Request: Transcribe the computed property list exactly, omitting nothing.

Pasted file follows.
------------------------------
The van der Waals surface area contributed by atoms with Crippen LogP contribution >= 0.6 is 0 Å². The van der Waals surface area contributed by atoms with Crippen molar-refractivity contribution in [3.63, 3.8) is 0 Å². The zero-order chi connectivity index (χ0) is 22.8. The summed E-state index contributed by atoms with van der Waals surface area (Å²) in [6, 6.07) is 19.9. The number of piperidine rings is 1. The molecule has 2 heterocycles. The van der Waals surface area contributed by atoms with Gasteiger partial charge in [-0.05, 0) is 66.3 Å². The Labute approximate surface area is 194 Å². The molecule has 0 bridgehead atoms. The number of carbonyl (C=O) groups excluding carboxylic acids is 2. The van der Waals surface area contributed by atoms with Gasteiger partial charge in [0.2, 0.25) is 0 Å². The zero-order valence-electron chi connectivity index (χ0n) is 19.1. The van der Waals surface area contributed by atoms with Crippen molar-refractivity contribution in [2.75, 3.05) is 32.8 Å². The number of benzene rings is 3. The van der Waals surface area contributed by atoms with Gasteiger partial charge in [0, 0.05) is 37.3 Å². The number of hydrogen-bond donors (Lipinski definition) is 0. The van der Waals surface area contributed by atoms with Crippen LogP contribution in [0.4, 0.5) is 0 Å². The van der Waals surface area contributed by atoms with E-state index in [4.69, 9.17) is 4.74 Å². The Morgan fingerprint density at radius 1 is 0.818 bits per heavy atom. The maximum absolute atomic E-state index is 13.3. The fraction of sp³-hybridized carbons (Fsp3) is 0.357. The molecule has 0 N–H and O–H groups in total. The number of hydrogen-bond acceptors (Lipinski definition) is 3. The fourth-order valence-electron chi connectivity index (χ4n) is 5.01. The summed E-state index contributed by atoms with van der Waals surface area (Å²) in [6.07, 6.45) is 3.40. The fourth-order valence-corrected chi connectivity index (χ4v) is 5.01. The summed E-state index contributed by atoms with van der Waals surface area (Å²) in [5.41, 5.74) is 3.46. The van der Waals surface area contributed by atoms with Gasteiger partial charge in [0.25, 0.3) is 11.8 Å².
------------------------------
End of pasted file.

The van der Waals surface area contributed by atoms with Crippen LogP contribution >= 0.6 is 0 Å². The van der Waals surface area contributed by atoms with Crippen molar-refractivity contribution in [3.63, 3.8) is 0 Å². The zero-order chi connectivity index (χ0) is 22.8. The summed E-state index contributed by atoms with van der Waals surface area (Å²) in [6, 6.07) is 19.9. The number of piperidine rings is 1. The molecule has 2 heterocycles. The van der Waals surface area contributed by atoms with Gasteiger partial charge in [-0.05, 0) is 66.3 Å². The Labute approximate surface area is 194 Å². The molecule has 0 bridgehead atoms. The number of carbonyl (C=O) groups excluding carboxylic acids is 2. The van der Waals surface area contributed by atoms with Gasteiger partial charge in [0.2, 0.25) is 0 Å². The zero-order valence-electron chi connectivity index (χ0n) is 19.1. The van der Waals surface area contributed by atoms with Crippen molar-refractivity contribution in [2.75, 3.05) is 32.8 Å². The number of benzene rings is 3. The van der Waals surface area contributed by atoms with Gasteiger partial charge in [0, 0.05) is 37.3 Å². The number of hydrogen-bond donors (Lipinski definition) is 0. The van der Waals surface area contributed by atoms with Crippen LogP contribution in [0.4, 0.5) is 0 Å². The van der Waals surface area contributed by atoms with E-state index in [4.69, 9.17) is 4.74 Å². The Morgan fingerprint density at radius 1 is 0.818 bits per heavy atom. The maximum absolute atomic E-state index is 13.3. The fraction of sp³-hybridized carbons (Fsp3) is 0.357. The molecule has 0 N–H and O–H groups in total. The number of hydrogen-bond acceptors (Lipinski definition) is 3. The fourth-order valence-electron chi connectivity index (χ4n) is 5.01. The summed E-state index contributed by atoms with van der Waals surface area (Å²) in [6.07, 6.45) is 3.40. The fourth-order valence-corrected chi connectivity index (χ4v) is 5.01. The summed E-state index contributed by atoms with van der Waals surface area (Å²) in [5.41, 5.74) is 3.46. The van der Waals surface area contributed by atoms with Gasteiger partial charge in [0.25, 0.3) is 11.8 Å².